Posted by Jamey on Sunday, January 13, 2008 at 7:05pm.
Sorry...i wrote the previous questions wrong..
The producer of HB pencils has 720 pencils randomly chosen from each day's productions. A defect rate of 15% is acceptable.
a) Assuming that 15% of all manufactured pencils are defective, what is the probability of finding at least 80 defective pencils in this sample?
b) If 120 pencils are found to be defective in today's sample, is it likely that the manufacturing process may need improvements? Explain....
If you can just give me the answer..you don't have to show me how, i Just want to see if i'm right...Thanks..

Data Management  Ms. Sue, Sunday, January 13, 2008 at 7:40pm
If you tell us your answers, we'll try to check them.

Data Management  Damon, Sunday, January 13, 2008 at 8:22pm
OK, I will try but I am no expert and have not looked at this material for years.
a)80/720 = .111... = 11.1%
What is the probability of finding more than 11.1% defective?
sigma , the standard deviation of p is
sqrt(.15*.85)/sqrt(720)
= sqrt(.1275)/sqrt(720)
=.35355/26.83
sigma =.01318
so we expect about 68% of 720 pencil samples to fall within .15 +/ .01318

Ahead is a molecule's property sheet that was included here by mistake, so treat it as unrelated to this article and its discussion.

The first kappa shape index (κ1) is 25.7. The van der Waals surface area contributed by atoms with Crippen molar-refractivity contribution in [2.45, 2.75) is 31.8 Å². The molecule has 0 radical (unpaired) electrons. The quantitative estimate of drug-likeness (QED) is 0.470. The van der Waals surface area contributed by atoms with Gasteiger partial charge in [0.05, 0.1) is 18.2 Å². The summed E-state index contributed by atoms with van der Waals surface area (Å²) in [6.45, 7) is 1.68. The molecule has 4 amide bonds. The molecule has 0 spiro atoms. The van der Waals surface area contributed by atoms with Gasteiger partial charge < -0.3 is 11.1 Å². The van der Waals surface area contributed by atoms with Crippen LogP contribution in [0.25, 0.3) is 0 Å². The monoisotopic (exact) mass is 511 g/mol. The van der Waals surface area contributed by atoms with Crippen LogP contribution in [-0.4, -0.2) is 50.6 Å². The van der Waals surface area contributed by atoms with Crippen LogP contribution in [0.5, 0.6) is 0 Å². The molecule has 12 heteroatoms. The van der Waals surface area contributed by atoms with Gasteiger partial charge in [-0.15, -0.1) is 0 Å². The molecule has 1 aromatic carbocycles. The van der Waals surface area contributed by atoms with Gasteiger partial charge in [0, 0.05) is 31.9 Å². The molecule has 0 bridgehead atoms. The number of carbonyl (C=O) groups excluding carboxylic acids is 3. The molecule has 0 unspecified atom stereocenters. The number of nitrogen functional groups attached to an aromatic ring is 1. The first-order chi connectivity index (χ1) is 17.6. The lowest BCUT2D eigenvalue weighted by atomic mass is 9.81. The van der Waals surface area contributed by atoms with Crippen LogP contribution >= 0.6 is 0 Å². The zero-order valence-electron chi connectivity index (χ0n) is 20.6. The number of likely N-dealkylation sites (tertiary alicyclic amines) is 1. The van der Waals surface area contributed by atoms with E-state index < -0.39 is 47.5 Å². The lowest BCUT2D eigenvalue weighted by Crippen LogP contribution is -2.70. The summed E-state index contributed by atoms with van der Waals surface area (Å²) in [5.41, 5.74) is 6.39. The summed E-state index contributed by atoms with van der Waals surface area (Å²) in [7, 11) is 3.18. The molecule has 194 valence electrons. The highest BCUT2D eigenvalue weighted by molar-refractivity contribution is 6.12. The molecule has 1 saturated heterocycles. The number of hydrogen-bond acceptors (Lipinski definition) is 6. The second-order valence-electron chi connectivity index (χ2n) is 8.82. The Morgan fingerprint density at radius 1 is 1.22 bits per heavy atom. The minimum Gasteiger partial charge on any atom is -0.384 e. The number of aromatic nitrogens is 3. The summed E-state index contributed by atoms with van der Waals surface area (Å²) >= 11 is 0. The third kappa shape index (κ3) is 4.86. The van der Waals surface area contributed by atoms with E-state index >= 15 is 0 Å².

now .1111 or 80 out of 720 is
.15 .1111 or .0389 from mean
which is
.0389/.01318 = 2.95 sigma from mean
that is unlikely but how unlikely?
from my normal distribution table .9984 of samples are left of 2.95 sigma so
1.9984 = .0016 are out on the tail beyond
and .9984 is the probability of finding at least 80 if the mean is .15*720 = 108
b) now 120/720 = .1667 where the mean was .15 and sigma was .01318
(.1667 .15)/.01318 = 1.267 sigmas above mean failure rate
about .897 is my table result for fraction of sample results with less than 120 failures
So the probability of getting 120 or more today is 1  .897 = .103
or about ten percent
That sounds bad until you think about running the plant for 100 days
You can expect to measure 120 or more defects out of your 720 pencil sample about ten days out of 100.
If improving the process is expensive, it is might not be worth it.